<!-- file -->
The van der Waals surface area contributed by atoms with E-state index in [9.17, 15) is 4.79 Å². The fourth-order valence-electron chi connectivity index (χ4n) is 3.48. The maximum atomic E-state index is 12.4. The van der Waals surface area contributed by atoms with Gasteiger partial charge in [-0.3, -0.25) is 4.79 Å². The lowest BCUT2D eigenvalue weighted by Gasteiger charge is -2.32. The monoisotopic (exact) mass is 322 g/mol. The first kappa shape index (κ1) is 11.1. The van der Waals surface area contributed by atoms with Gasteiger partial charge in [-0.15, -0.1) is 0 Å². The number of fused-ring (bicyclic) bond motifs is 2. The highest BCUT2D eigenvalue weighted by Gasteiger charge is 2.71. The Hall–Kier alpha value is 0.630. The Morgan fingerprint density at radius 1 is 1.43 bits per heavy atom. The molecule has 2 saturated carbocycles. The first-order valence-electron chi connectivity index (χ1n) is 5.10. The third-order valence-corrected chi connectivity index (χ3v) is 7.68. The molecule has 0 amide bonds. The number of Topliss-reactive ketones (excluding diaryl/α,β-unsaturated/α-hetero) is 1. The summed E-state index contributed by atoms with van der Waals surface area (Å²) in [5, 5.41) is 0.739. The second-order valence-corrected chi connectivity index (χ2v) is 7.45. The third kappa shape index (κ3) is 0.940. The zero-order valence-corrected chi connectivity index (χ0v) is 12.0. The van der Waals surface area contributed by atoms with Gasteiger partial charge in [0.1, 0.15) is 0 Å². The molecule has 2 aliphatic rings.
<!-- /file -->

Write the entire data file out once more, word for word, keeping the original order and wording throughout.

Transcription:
The van der Waals surface area contributed by atoms with E-state index in [9.17, 15) is 4.79 Å². The fourth-order valence-electron chi connectivity index (χ4n) is 3.48. The maximum atomic E-state index is 12.4. The van der Waals surface area contributed by atoms with Gasteiger partial charge in [-0.3, -0.25) is 4.79 Å². The lowest BCUT2D eigenvalue weighted by Gasteiger charge is -2.32. The monoisotopic (exact) mass is 322 g/mol. The first kappa shape index (κ1) is 11.1. The van der Waals surface area contributed by atoms with Gasteiger partial charge in [-0.15, -0.1) is 0 Å². The number of fused-ring (bicyclic) bond motifs is 2. The highest BCUT2D eigenvalue weighted by Gasteiger charge is 2.71. The Hall–Kier alpha value is 0.630. The Morgan fingerprint density at radius 1 is 1.43 bits per heavy atom. The molecule has 2 saturated carbocycles. The first-order valence-electron chi connectivity index (χ1n) is 5.10. The third-order valence-corrected chi connectivity index (χ3v) is 7.68. The molecule has 0 amide bonds. The number of Topliss-reactive ketones (excluding diaryl/α,β-unsaturated/α-hetero) is 1. The summed E-state index contributed by atoms with van der Waals surface area (Å²) in [5, 5.41) is 0.739. The second-order valence-corrected chi connectivity index (χ2v) is 7.45. The third kappa shape index (κ3) is 0.940. The zero-order valence-corrected chi connectivity index (χ0v) is 12.0. The van der Waals surface area contributed by atoms with Gasteiger partial charge in [0.1, 0.15) is 0 Å². The molecule has 2 aliphatic rings.